Yesterday I came across the concept of using a Tweet as a literary form on Sheila Deeth’s blog. She did “The Bloody Valentine Blog Hop in 140 characters.”
Her post consisted of 140 character Tweets about the darker side of Valentine’s Day. The result is a tightly written mental punch to the jaw – distilled amour noir. I loved the idea.
The limitation of a Tweet’s 140 characters forces the author to get down to the nuts (no room for bolts) of their idea. Like gemstones, the limitations serve as cuts to make the beauty of the words apparent.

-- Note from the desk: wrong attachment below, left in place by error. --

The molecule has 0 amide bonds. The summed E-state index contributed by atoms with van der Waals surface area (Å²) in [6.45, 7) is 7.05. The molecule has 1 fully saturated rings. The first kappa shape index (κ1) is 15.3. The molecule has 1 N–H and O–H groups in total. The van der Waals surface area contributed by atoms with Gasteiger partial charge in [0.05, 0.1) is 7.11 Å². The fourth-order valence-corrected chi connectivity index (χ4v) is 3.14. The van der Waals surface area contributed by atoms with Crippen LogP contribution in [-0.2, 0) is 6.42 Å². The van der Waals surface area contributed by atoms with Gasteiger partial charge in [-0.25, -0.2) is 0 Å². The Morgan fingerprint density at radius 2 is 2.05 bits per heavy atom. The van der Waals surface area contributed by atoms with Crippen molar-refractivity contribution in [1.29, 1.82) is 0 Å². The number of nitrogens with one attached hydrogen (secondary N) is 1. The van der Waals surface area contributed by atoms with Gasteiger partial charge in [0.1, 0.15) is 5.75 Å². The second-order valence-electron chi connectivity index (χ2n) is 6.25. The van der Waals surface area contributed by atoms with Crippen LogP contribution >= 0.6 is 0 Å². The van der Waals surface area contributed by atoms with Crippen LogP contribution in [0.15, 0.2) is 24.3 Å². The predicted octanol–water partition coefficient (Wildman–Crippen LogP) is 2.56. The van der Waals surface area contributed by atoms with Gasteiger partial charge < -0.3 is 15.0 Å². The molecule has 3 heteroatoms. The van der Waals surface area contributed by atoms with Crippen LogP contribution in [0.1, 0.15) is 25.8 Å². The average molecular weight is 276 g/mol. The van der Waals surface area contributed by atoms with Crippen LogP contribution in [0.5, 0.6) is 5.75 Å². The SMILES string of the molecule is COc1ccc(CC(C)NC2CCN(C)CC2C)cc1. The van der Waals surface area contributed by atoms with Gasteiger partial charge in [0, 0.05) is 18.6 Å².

It made me wonder if Haiku didn’t start out a similar way centuries ago. Somewhere, in our ancient past, maybe someone realized the ink in their brush only held enough for 17 phonetic sounds, or morae, in three phrases of 5, 7 and 5. They decided to embrace the discipline of economy and a new literary form was born. It might have happened like that.
Regardless, I decided to have a play at a literary Tweet myself, and did a search on the idea. I found that there is such a thing as “Twitterature,” a portmanteau of Twitter and literature, and an annual #Twitter Fiction Festival. Here’s my first attempt at Twitterature – try your own #Twitterature and link it in the comments here so I can read it.